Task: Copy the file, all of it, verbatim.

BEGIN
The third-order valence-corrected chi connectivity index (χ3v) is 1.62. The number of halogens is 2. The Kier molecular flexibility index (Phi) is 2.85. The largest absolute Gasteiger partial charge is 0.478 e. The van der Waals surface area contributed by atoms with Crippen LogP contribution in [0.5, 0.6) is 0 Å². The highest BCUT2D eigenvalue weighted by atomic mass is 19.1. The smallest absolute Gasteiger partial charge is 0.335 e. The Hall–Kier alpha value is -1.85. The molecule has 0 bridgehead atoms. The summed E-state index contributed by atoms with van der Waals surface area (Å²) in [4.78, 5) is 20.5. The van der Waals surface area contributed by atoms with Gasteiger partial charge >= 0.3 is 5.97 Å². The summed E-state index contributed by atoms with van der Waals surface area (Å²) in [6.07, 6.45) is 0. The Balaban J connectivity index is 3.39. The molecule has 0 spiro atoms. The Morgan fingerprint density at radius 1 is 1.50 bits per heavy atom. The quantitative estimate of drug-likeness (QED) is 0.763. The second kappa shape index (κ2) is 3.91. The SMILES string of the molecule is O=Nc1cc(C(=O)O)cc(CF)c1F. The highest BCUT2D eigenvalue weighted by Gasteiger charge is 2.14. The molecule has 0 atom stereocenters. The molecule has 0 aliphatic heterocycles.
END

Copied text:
The third-order valence-corrected chi connectivity index (χ3v) is 1.62. The number of halogens is 2. The Kier molecular flexibility index (Phi) is 2.85. The largest absolute Gasteiger partial charge is 0.478 e. The van der Waals surface area contributed by atoms with Crippen LogP contribution in [0.5, 0.6) is 0 Å². The highest BCUT2D eigenvalue weighted by atomic mass is 19.1. The smallest absolute Gasteiger partial charge is 0.335 e. The Hall–Kier alpha value is -1.85. The molecule has 0 bridgehead atoms. The summed E-state index contributed by atoms with van der Waals surface area (Å²) in [4.78, 5) is 20.5. The van der Waals surface area contributed by atoms with Gasteiger partial charge >= 0.3 is 5.97 Å². The summed E-state index contributed by atoms with van der Waals surface area (Å²) in [6.07, 6.45) is 0. The Balaban J connectivity index is 3.39. The molecule has 0 spiro atoms. The Morgan fingerprint density at radius 1 is 1.50 bits per heavy atom. The quantitative estimate of drug-likeness (QED) is 0.763. The second kappa shape index (κ2) is 3.91. The SMILES string of the molecule is O=Nc1cc(C(=O)O)cc(CF)c1F. The highest BCUT2D eigenvalue weighted by Gasteiger charge is 2.14. The molecule has 0 atom stereocenters. The molecule has 0 aliphatic heterocycles.